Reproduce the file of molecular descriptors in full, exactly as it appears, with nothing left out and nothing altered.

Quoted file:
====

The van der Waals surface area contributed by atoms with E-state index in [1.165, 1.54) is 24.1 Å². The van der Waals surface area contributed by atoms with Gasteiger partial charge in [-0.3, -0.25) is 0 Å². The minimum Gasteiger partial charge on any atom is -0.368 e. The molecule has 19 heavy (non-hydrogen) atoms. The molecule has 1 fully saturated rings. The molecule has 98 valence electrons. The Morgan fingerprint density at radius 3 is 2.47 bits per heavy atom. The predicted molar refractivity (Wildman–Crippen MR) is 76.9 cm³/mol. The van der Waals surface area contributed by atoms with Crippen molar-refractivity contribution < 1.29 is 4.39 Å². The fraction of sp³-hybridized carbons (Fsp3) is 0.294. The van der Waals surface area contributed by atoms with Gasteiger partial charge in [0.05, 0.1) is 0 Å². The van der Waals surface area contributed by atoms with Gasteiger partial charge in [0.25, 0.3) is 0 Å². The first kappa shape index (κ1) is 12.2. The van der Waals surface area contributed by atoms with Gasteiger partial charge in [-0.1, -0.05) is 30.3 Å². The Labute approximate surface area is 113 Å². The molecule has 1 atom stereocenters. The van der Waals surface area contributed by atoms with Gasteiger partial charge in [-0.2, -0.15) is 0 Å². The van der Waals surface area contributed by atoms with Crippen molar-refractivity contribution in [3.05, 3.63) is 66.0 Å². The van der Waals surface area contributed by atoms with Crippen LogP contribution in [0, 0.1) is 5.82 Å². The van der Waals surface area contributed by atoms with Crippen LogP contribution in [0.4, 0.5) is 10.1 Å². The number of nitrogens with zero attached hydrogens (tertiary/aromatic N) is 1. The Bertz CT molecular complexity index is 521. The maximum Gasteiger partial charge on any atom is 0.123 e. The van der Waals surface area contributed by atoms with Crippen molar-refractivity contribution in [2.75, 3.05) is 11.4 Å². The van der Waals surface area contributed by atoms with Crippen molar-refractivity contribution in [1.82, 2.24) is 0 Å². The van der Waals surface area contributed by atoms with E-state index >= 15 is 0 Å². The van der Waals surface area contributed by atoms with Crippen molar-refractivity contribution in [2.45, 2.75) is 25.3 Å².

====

The van der Waals surface area contributed by atoms with E-state index in [1.165, 1.54) is 24.1 Å². The van der Waals surface area contributed by atoms with Gasteiger partial charge in [-0.3, -0.25) is 0 Å². The minimum Gasteiger partial charge on any atom is -0.368 e. The molecule has 19 heavy (non-hydrogen) atoms. The molecule has 1 fully saturated rings. The molecule has 98 valence electrons. The Morgan fingerprint density at radius 3 is 2.47 bits per heavy atom. The predicted molar refractivity (Wildman–Crippen MR) is 76.9 cm³/mol. The van der Waals surface area contributed by atoms with Crippen molar-refractivity contribution < 1.29 is 4.39 Å². The fraction of sp³-hybridized carbons (Fsp3) is 0.294. The van der Waals surface area contributed by atoms with Gasteiger partial charge in [0.05, 0.1) is 0 Å². The van der Waals surface area contributed by atoms with Gasteiger partial charge in [0.25, 0.3) is 0 Å². The first kappa shape index (κ1) is 12.2. The van der Waals surface area contributed by atoms with Gasteiger partial charge in [-0.1, -0.05) is 30.3 Å². The Labute approximate surface area is 113 Å². The molecule has 1 atom stereocenters. The van der Waals surface area contributed by atoms with Gasteiger partial charge in [-0.2, -0.15) is 0 Å². The van der Waals surface area contributed by atoms with Crippen molar-refractivity contribution in [3.05, 3.63) is 66.0 Å². The van der Waals surface area contributed by atoms with Crippen LogP contribution in [0, 0.1) is 5.82 Å². The van der Waals surface area contributed by atoms with Crippen LogP contribution in [0.4, 0.5) is 10.1 Å². The number of nitrogens with zero attached hydrogens (tertiary/aromatic N) is 1. The Bertz CT molecular complexity index is 521. The maximum Gasteiger partial charge on any atom is 0.123 e. The van der Waals surface area contributed by atoms with Crippen molar-refractivity contribution in [2.75, 3.05) is 11.4 Å². The van der Waals surface area contributed by atoms with Crippen molar-refractivity contribution in [1.82, 2.24) is 0 Å². The van der Waals surface area contributed by atoms with E-state index >= 15 is 0 Å². The van der Waals surface area contributed by atoms with Crippen molar-refractivity contribution in [2.45, 2.75) is 25.3 Å².